My husband is 16 years older than me and, two years after our marriage, I discovered that he was five years older than his official age. At the same time, we found out I was pregnant with our first child.
He explained that there was some controversy about his date of birth as he was born at home in the Philippines. There was a fire and he lost his parents at a very young age. I found it hard to believe at that time, but we have a good relationship and — other than that — things were okay.
Moreover, we were expecting our first child, so I let it go. I have very little financial education and have always trusted him to handle our finances while I worked hard. We have three kids together, ages 5 to 10 and my husband had a daughter from a previous marriage who is now 20 years old. His daughter lives with her mother, but visits.
I now have trust issues. I requested a separate bank account for myself as I continue to contribute to our present joint account. I would like to have savings and make investments for myself and my children. I love my family, but I want to look out for my children.
I come from a very poor background and have no education in finances. I am a very hard worker and will like to start saving and working smart since I am not getting any younger. I will be 40 years old in two weeks.
‘I always had my husband handle our finances’
We have lived happily for the past 12 years and I always had my husband handle our finances. I work very hard and have rapidly made a lot of money. I earn three times what my husband makes, but have had no issues until recently.
My sister-in law suddenly lost her husband who was the bread winner of their family a few years ago and my husband invited her from the Philippines to live with us until she can get financial stability. She came with two of her younger kids ages 18 and 22 and had plans to relocate her other four children too. I refused. She was not happy.
My husband and I arranged an apartment for her and her kids. She was not happy about that as she would rather live in our house. She no longer talks with me. From time to time talk, she does talk to her brother (my husband), who is her only sibling. He continues to help support her financially. He also supports our 20-year-old daughter.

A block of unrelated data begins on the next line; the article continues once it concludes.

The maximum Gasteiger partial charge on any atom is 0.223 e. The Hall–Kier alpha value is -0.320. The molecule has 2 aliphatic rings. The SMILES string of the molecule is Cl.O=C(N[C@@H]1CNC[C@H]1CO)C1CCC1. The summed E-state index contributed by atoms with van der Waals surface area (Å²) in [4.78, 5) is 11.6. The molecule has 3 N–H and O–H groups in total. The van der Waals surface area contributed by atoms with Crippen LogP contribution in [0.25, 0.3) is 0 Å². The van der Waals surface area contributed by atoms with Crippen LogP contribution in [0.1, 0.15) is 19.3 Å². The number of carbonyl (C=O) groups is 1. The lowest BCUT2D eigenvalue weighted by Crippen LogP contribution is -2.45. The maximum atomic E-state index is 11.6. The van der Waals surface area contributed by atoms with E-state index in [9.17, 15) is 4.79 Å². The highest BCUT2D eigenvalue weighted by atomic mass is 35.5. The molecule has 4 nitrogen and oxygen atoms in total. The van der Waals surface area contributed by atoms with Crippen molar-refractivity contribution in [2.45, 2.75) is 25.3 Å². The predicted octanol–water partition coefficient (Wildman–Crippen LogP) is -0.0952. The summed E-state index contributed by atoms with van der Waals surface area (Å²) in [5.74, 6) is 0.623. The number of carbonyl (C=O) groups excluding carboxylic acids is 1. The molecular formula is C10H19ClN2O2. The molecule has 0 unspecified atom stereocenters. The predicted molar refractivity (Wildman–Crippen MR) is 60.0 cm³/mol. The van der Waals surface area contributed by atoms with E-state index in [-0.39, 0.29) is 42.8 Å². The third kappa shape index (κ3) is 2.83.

In the midst of all these recent developments, a 22-year-old single mother claimed my husband is her father. He denied this, but has refused to take a paternity test. He did admit that he had an affair with a fellow student.
I have doubts about what else I will have to deal with in our marriage. He remains a good father to our children and a good husband except for his past mistakes. Moving forward, I have asked for some changes with our financial situation which my husband did not like at all.
Rattled wife and mother
I don’t want to tell you what you should do with your money. There are, however, many things you could do.
You could invest in an S&P 500 index fund, seek the help of a financial adviser who will tailor a plan specific to your age and needs and/or set up a 529 tax-advantaged plan for your children’s college funds. Max out your 401(k) or (403(b) employer-sponsored retirement accounts. Financial advisers recommend putting aside between 8% and 15% of your salary in your 40s.
You have 20 years of earning potential left. Make it work for you. Continue to focus on your job and seek out new opportunities. Many people reach a plateau earnings-wise after the age of 45, according to an analysis of 200 million Social Security records over nearly four decades by the Federal Reserve Bank of New York. You want to make sure you’re happy with yours.
Big lies rarely exist in isolation. If there’s one, there’s often another, and another. As I read your letter, I grew increasingly concerned that we were moving from the age-related lie to the paternity test that he refuses to take to a larger financial scandal. And we never got there. Why? Because you are taking preventative action. You have enough information. Now you are ready to act upon it.
You have been patient with your husband. He doesn’t like your plans because he knows you have trust issues. Tell him that you want to invest your money for your children’s future and give yourself financial peace of mind. You’ve earned that right with your first paycheck 20 years ago. It may take some time for him to get used to this new arrangement. That’s not your problem. It’s his.
You don’t need to ask his permission. After, call a lawyer and tell him or her exactly what you told me. Today, you want separate bank accounts. Tomorrow, you may want separate lives.
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